More important, it is misleading to suggest that the three Gk. words in question have inherently favorable or unfavorable meanings. As noted above (sect. 1), there are plenty of negative contexts in the LXX where ἀγαπάω is used. By the same token, ἐράω freq. occurs in positive contexts; Philo, for example, links this vb. with “good things,” “virtues,” “perseverance and temperance,” “peace,” “truth,” “wisdom,” etc. (Leg. 2.55, 80, 83; Somn. 2.40; Spec. 2.258; Virt. 1.62), and he can speak of ἔρως as “heavenly” and “divine” (οὐράνιος, θεῖος) and as the source of all virtue (Virt. 1.55). As for φιλέω, it is true enough that this vb. occurs freq. in contexts of friendship, and that often it is used in the mild sense of “to like (something)” (cf. Gen 27:4 et al.), but it can also be applied to Jacob’s strong love for his son Joseph (37:4 [= ἀγαπάω in v. 3]), to a person’s love for wisdom (Prov 29:3), to the love for parents (Matt 10:37), to God the Father’s love for the Son (John 5:20), to Jesus’ deep love for Lazarus (11:3 [= ἀγαπάω in v. 5], 36); to the Father’s love for the disciples in response to the disciples’ love for Jesus (16:27)… (etc).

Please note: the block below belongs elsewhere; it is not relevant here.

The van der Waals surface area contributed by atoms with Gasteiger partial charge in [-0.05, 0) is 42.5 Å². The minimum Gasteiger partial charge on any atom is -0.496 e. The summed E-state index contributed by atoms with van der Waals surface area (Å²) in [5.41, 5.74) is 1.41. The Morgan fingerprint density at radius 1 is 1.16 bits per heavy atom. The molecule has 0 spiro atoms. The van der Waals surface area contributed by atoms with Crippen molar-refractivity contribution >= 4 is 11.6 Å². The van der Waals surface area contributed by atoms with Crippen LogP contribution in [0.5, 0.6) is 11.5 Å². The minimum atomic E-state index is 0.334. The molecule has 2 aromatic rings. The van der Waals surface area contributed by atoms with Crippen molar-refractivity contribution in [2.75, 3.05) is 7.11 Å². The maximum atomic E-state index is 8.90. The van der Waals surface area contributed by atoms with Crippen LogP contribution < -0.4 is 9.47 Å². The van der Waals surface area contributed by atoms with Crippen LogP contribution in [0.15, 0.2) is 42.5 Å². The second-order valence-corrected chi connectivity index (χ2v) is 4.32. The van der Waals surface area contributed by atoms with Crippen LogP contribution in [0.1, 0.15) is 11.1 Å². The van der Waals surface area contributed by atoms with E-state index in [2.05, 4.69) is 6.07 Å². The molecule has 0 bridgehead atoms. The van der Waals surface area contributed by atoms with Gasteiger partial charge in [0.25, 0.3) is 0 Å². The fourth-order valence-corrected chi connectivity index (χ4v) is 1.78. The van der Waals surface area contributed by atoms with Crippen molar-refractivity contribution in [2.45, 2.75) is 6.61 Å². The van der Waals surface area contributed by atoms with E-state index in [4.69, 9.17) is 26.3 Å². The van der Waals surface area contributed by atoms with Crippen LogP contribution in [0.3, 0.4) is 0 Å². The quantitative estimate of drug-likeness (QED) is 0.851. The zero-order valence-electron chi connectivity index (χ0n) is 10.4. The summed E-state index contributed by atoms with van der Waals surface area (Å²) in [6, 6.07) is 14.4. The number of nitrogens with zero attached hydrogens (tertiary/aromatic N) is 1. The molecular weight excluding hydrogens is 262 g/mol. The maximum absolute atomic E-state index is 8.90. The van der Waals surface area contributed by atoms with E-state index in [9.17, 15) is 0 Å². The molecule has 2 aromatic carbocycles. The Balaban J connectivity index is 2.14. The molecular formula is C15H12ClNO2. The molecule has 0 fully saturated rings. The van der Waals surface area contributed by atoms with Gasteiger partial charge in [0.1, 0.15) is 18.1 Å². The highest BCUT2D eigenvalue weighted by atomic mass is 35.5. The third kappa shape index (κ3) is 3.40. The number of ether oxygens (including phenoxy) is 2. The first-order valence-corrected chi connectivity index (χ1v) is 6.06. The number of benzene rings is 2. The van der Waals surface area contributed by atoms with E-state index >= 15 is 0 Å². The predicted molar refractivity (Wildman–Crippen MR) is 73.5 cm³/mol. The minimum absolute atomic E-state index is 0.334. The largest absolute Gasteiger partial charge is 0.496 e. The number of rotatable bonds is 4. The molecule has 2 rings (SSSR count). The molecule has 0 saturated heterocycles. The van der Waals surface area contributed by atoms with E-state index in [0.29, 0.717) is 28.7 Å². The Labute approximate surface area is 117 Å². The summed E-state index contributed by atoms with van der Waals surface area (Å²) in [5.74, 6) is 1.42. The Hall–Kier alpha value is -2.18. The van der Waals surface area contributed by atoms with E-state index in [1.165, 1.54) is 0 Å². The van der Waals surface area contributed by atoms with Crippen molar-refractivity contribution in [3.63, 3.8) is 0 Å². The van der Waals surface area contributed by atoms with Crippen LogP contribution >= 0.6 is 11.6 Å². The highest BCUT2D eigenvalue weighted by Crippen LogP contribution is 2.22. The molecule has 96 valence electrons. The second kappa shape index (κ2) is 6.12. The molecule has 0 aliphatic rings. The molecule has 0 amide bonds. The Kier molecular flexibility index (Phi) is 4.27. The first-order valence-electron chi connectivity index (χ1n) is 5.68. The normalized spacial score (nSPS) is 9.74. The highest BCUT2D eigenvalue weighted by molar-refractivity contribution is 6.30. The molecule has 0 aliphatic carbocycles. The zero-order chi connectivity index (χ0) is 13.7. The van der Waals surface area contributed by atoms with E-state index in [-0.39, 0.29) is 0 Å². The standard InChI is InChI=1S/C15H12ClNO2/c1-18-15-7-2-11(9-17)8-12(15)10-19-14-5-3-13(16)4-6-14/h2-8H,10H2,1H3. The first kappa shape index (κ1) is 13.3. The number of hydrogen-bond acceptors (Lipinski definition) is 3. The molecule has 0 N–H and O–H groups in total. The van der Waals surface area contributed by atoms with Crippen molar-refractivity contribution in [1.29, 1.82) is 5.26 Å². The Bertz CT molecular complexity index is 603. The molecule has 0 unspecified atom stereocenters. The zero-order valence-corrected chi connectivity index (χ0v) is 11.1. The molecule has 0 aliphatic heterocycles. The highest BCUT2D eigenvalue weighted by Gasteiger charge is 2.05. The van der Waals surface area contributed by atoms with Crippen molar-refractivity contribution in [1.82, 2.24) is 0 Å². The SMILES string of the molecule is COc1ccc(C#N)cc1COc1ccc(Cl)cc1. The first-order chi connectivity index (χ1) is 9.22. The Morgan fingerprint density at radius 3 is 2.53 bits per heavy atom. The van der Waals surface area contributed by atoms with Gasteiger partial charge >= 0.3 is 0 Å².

One more note:

That ἀγαπάω (agapao) and φιλέω (phileo) can be used interchangeably in some contexts is certain: “I love [ἀγαπῶ] those who love [φιλοῦντας] me” (Prov 8:17 LXX, where the two terms render the same Heb. vb., אָהַב; cf. also 21:17; Lam 1:2; and Jos. Vita 1.198; LSJ cites Xen. Mem. 2.7.9); and John himself can employ these two vbs. as simple synonyms, as is especially clear from the formula “[the disciple] whom Jesus loved” (ἠγάπα in John 13:23; 21:7, 20; but ἐφίλει in 20:2). Moreover, as noted above, John sometimes applies ἀγαπάω (agapao) to negative expressions of love (3:19; 12:43), and φιλέω (phileo) to divine love (5:20; 16:27). 

The discussion is somewhat technical, I suppose, and I did edit the above quotes to make it easier to read. The point is, be somewhat wary when someone tries to give dogmatic statements about the meaning of agape, phileo, and eros!

 The above quotes are found in Silva, Moisés, ed. New International Dictionary of New Testament Theology and Exegesis 2014. s.v. agape.

 Shane Lems
Hammond, WI, 54015

3 thoughts on “Agape, Phileo, and Eros: Sorting Through The Meanings”

    1. Good question! It’s probably more of an indirect help than a direct help. That is, some people may have heard that “agape love” is ____ in the Bible and “philos love” is always different than “agape love” in the Bible. That’s just a false statement; this little article helps clear the mud that way.

      Also, for those who can read Greek or who are into languages, this article helps avoid some errors, what we call “exegetical fallacies.”

      Hope this makes sense. Blessings! Shane